Those of you who have been following me on YouTube already know that I flew Iberia for the very first time several months ago. It was on a short route between Madrid and London, aboard the A340-600 in economy class. Long story short, it was a disaster of a flight (due to my own stupidity) and therefore, I will not be writing a full flight report about it here on the blog. I will, however attempt to answer the question a lot of you have been asking: is Iberia a good airline?
The TLDR answer to that question is “of course it is!” The more complicated answer is something along the lines of “of course it is, but…” – and that’s what I’m going to unpack and present in this post. Iberia is a perfectly good airline most of the time, but I discovered a few things in my brief experience with them that are definitely worth knowing ahead of time.
Things you might not know about flying Iberia
Even though I’m one of the first to admit that most major airlines are pretty much the same these days, it’s still fun for me to fly as many as I can to discover the little differences. 10 years ago, I assumed that Iberia was a good airline based solely on the fact that they were accepted into the Oneworld alliance. That’s hardly a scientific conclusion, I know, but that was enough to convince me that they were doing more things right than wrong.
However, I realized that there was a *lot* that I didn’t know about Iberia until I flew them for the first time several months ago. Such as:
- There is no free food (drinks, snacks, etc) on intra-European routes. If you want something to eat or drink, you’re going to have to purchase something off the menu.
- According to Skift, Iberia’s on time performance in 2018 was 90.05%. Delays averaged 33.7 minutes. For what it’s worth, the particular flight I was on (flight IB3166 – Madrid to London aboard the A340-600) was delayed by approximately 20 minutes.
- Iberia has over 1000+ flights every day to 135 destinations in 47 countries. FYI, they are also part of International Airlines Group (IAG), meaning that they have deep interline connections with other major airlines such as British Airways, Aer Lingus, LEVEL, etc. This is a massive airline network, and they are not likely to leave you stranded if a flight gets cancelled or delayed by many hours.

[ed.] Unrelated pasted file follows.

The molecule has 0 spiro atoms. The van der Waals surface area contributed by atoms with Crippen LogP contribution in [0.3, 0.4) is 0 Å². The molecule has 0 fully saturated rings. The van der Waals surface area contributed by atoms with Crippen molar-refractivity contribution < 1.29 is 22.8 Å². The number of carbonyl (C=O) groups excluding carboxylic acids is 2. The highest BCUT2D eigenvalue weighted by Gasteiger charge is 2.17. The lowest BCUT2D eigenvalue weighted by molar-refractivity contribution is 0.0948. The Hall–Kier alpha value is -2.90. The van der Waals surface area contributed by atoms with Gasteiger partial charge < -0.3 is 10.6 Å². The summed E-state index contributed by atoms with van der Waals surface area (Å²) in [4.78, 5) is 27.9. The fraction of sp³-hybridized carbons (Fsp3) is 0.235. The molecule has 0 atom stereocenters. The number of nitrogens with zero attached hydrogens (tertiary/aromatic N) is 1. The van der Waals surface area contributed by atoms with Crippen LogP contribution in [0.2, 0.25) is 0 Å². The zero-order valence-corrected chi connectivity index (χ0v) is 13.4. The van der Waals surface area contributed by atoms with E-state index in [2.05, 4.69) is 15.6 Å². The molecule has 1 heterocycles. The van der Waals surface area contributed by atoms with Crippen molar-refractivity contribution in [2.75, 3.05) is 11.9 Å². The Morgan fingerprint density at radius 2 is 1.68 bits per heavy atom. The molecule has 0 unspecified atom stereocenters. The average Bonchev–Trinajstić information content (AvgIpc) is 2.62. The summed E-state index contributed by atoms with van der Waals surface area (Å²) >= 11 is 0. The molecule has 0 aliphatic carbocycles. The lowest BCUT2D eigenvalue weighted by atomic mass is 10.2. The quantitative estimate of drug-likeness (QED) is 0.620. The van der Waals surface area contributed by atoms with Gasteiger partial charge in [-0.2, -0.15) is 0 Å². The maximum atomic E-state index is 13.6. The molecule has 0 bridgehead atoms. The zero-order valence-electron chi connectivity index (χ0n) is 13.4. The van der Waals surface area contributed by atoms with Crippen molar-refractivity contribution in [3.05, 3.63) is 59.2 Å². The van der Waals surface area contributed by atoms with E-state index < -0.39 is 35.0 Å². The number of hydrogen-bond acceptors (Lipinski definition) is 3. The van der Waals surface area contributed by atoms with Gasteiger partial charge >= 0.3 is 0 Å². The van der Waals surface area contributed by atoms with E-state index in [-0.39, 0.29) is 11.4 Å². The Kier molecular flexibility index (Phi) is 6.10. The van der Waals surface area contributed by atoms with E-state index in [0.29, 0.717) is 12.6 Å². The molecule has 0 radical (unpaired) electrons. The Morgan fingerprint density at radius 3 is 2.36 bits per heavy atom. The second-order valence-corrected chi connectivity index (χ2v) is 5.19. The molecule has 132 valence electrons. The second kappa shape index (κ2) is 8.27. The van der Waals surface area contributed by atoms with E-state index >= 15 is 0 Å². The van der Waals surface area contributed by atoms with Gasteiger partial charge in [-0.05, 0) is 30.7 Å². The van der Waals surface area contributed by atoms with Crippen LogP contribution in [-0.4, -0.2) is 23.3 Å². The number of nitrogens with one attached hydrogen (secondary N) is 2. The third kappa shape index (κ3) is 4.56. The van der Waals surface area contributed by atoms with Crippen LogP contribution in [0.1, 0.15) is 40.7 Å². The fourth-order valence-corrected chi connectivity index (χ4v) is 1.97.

- Terminal 4 at Madrid Barajas Airport (is MAD) is absolutely stunning. This is the terminal that Iberia operates out of, so the arrival and departure process at MAD is quite good – assuming you arrive and depart on Iberia.
- Terminal 4 is also very huge, consisting of several different concourses. Know that it can take 30+ minutes to walk from the security checkpoint to the farthest gate. Yes, this includes the time necessary to ride the intra-terminal train between concourses.
- Iberia seems to be one of those airlines that will initiate the boarding process even if the plane itself isn’t ready for boarding. I assume this is done to minimize delays as much as possible, but as a passenger, it’s annoying to have to stand in a steamy hot jet bridge for 20 minutes waiting for the janitorial crew to finish cleaning the aircraft.
- There was nothing “Spanish” about the Iberia onboard experience. In other words, don’t get your hopes up expecting beautiful flight attendants in flamenco-style uniforms serving you tapas and sangria all the way to your destination. The ambiance aboard an Iberia flight is as center-of-the-road European as British Airways and Lufthansa experiences are.
Anyway, these are all things that I never would’ve known if I hadn’t taken that short hop with them from Madrid to London. It’s easy to be an airline critic based on all the things I see (and hear about) on the interwebs, but experiencing it first hand uncovers the nitty gritty details that wouldn’t be obvious any other way.
All the things I liked about flying Iberia between Madrid and London
As you just read, there are some very interesting (and good) things about the Iberia experience. Some of it was good, and some of it was bad. Here are all the things I liked:
- The A340-600 I was on (EC-IZX) was exceptionally clean inside and out.
- Speaking of the A340-600, Iberia has been flying at least one daily internationally-configured widebody between Madrid and London since the beginning of time (well, at least it seems that way). These are the flights to choose, especially if you’re flying business class. What’s not to love about a fully-lie flat seat on a 1 hour and 30 minute flight?
- If business class is what you want, it’s usually a bargain on the Madrid to London route. The cost was only $300 when I was booking my reservations – which is an absolute steal for an international business class product. Of course you’re not going to get a formal international business class meal, but having a fully lie-flat seat with tons of space to stretch out is nothing to scoff at.